What I found was far worse than any of the horrors of the nights I’d experienced so far. The office buildings, with desks and bookcases, looked derelict as I approached, but turned out to be full of monster spawners concealed from sight by hard-to-destroy industrial blocks. From them, blazes, creepers, and – worst of all – giant zombie pigmen poured forth to punish me for my intrusion. I barely got out with my life.

This is probably a good time to mention that Crash Landing is a hardcore mod. One death means game over – your world is deleted. Thankfully there’s a mod called Sync in the pack that offers a get-out-of-death-free card. You can create clones of yourself and swap your mind between them – if one dies, you simply shift to another. The quest system offers two options here – an easy route, where you get the ability to clone yourself at the start of the game, and a hard one where you have to build it yourself. The resources necessary mean that I’d highly recommend picking the easy option. But even that’s not all that easy – creating a new clone requires power and time, and neither are easy to come by at the start of the game. If you die twice in quick succession, it’s over.

I learnt fast that the best way to approach the city is a blitzkrieg. Get in, get what you want, and get out. I found that wearing armour will dramatically increase how hot you get – and therefore your water consumption – so I went in naked, sprinting through the streets to an industrial building near its centre, and found what I was looking for – a partly-intact smeltery. I harvested the blocks I needed, but when I turned round to exit, I saw a crowd of zombie pigmen close to the door. I pillared up to the roof, but one had a bow and knocked me from my perch before I could break through to the roof. My unarmoured body was dead before I even hit the ground.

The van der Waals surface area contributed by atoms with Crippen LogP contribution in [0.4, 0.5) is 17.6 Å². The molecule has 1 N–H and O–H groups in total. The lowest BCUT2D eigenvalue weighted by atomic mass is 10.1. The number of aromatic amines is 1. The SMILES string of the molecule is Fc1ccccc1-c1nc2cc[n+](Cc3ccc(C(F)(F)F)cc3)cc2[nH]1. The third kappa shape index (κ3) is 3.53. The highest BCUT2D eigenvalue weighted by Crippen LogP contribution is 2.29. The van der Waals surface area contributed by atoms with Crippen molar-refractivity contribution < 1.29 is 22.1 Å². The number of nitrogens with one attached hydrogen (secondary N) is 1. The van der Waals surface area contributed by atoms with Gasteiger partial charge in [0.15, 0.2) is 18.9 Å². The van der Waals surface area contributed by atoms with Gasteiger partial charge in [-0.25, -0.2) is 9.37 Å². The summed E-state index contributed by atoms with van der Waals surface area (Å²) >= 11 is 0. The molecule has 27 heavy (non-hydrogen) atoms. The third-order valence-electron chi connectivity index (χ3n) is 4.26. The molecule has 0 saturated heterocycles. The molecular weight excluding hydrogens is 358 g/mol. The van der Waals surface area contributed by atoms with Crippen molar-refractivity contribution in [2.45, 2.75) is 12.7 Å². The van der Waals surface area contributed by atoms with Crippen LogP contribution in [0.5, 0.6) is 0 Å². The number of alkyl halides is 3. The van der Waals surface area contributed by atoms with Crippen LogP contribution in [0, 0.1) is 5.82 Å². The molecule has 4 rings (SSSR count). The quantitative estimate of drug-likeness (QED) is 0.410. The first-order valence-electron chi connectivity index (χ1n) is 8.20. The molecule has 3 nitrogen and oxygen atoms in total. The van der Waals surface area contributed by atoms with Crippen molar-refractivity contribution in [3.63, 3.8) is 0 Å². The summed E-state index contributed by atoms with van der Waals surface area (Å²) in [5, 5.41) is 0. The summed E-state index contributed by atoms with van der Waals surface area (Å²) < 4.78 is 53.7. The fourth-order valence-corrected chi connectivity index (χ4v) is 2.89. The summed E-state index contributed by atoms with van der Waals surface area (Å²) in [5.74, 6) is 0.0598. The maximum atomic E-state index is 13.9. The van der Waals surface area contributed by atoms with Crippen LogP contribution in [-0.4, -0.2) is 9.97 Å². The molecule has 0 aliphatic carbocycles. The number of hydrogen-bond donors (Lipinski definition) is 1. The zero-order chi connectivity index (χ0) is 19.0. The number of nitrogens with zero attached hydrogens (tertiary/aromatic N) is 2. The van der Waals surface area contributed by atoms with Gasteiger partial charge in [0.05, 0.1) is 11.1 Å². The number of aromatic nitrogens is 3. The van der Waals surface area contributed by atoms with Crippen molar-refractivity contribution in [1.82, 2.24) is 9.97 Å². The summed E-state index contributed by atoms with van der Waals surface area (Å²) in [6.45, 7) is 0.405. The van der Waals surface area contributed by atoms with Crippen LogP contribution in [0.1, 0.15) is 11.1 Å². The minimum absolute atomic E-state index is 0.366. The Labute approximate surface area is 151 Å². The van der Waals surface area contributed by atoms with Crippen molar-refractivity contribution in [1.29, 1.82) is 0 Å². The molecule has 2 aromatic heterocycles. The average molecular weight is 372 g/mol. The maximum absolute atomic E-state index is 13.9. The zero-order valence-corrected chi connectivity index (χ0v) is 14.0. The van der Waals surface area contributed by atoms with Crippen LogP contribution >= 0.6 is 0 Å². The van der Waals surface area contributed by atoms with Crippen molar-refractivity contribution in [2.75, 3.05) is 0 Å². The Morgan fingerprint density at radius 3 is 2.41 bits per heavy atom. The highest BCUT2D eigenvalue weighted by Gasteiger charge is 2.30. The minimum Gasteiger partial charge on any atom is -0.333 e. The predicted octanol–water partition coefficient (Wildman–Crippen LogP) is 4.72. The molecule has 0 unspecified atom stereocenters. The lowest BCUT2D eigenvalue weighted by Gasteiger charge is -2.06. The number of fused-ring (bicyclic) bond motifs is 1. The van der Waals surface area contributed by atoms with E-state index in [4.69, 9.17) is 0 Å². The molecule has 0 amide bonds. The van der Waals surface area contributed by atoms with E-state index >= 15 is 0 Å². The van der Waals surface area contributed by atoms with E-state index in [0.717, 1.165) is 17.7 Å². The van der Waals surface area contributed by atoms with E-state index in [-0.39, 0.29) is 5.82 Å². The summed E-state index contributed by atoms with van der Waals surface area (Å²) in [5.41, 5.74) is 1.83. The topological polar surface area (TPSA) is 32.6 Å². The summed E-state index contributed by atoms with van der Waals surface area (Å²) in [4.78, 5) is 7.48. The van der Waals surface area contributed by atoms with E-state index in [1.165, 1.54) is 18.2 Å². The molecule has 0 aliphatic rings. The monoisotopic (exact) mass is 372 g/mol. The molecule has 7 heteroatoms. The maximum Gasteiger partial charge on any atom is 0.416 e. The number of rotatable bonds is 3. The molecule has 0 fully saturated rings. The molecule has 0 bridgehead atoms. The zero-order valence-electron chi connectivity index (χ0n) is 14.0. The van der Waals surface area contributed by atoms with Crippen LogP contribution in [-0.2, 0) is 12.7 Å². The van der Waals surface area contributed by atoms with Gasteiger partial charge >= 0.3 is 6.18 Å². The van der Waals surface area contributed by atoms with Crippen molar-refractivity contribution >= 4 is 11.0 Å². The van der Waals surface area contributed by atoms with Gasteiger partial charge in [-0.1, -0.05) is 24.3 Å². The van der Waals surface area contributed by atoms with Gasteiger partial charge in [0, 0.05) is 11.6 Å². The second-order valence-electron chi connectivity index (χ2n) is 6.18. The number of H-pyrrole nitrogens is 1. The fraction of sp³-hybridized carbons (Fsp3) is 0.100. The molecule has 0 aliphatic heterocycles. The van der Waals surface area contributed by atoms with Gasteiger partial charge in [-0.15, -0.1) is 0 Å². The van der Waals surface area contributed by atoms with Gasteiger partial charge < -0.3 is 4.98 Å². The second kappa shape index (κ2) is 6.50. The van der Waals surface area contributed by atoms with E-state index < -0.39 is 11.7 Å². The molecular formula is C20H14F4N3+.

Waking up in my clone in the base, I was faced with a dilemma – rush back with a sync clone incomplete and grab my things before they despawn, or wait for the new clone to be created and risk losing everything I’d collected. It was getting dark, so I opted for the safe route. In the morning, another backup clone was complete and I retraced my steps. I reached the smeltery, and saw to my delight that my possessions had been locked inside a gravestone rather than scattered on the ground. I broke it, got my things, and fled.

Over the following days I built up my base, including a high tower that I can climb to get a vantage point for the nearby area. Crash Landing also includes hang gliders, so my lookout tower doubles as a nifty point to glide to the city from. I revisited it a few times, tempted by the chests full of loot, but every time it was a struggle to make it out with my things without dying more than twice in the process. The ends never quite justified the means.

I now have an extensive base, with a huge farm producing food, a byzantine resource-gathering setup that pulverises cobblestone into gravel and sand before sifting metals out of it, a ‘hot zone’ with a smeltery and power plant, and even a machine that automatically replaces my empty water pack with a full one when I walk next to it. Most of it is made possible with perhaps the most complex mod included in the pack – Steve’s Factory Manager – which is enormously powerful but has to be fully programmed before it’ll do anything. I’ve got ample food stocks, all the water I need, top-tier armour, and an array of lethal weaponry.

But still I don’t go to the city any more. I think I’ll await rescue where I am, thanks.

If you want to try eking out an existence on the same dry, dusty planet, you’ll need the Feed The Beast Launcher – then you’ll find Crash Landing under the ‘third party packs’ section. Good luck.